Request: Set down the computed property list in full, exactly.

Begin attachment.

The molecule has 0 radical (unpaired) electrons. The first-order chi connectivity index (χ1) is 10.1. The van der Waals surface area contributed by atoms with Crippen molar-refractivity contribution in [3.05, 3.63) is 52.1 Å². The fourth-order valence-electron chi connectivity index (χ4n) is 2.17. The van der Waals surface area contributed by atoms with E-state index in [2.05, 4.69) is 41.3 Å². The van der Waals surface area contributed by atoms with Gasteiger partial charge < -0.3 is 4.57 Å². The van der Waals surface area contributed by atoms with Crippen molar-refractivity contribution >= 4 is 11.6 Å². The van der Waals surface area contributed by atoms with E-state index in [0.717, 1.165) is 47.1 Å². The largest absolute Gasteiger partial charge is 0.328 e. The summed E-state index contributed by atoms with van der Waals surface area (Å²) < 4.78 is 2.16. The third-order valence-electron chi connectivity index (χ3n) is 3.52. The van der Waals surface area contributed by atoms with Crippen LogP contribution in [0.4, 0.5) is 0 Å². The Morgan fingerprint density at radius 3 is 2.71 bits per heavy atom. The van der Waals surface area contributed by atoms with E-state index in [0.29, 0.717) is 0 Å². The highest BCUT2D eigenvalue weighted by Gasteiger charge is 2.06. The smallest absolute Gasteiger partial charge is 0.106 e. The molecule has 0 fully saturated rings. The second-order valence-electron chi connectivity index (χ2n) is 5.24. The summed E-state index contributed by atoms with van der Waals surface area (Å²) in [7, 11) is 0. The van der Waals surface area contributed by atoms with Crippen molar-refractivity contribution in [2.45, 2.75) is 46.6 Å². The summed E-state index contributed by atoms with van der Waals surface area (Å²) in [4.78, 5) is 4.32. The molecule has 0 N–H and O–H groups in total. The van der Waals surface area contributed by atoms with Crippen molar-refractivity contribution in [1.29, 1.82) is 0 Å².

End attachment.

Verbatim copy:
The molecule has 0 radical (unpaired) electrons. The first-order chi connectivity index (χ1) is 10.1. The van der Waals surface area contributed by atoms with Crippen molar-refractivity contribution in [3.05, 3.63) is 52.1 Å². The fourth-order valence-electron chi connectivity index (χ4n) is 2.17. The van der Waals surface area contributed by atoms with E-state index in [2.05, 4.69) is 41.3 Å². The van der Waals surface area contributed by atoms with Gasteiger partial charge < -0.3 is 4.57 Å². The van der Waals surface area contributed by atoms with Crippen molar-refractivity contribution >= 4 is 11.6 Å². The van der Waals surface area contributed by atoms with E-state index in [0.717, 1.165) is 47.1 Å². The largest absolute Gasteiger partial charge is 0.328 e. The summed E-state index contributed by atoms with van der Waals surface area (Å²) < 4.78 is 2.16. The third-order valence-electron chi connectivity index (χ3n) is 3.52. The van der Waals surface area contributed by atoms with Crippen LogP contribution in [0.4, 0.5) is 0 Å². The Morgan fingerprint density at radius 3 is 2.71 bits per heavy atom. The van der Waals surface area contributed by atoms with E-state index in [0.29, 0.717) is 0 Å². The highest BCUT2D eigenvalue weighted by Gasteiger charge is 2.06. The smallest absolute Gasteiger partial charge is 0.106 e. The molecule has 0 fully saturated rings. The second-order valence-electron chi connectivity index (χ2n) is 5.24. The summed E-state index contributed by atoms with van der Waals surface area (Å²) in [7, 11) is 0. The van der Waals surface area contributed by atoms with Crippen molar-refractivity contribution in [2.45, 2.75) is 46.6 Å². The summed E-state index contributed by atoms with van der Waals surface area (Å²) in [4.78, 5) is 4.32. The molecule has 0 N–H and O–H groups in total. The van der Waals surface area contributed by atoms with Crippen molar-refractivity contribution in [1.29, 1.82) is 0 Å².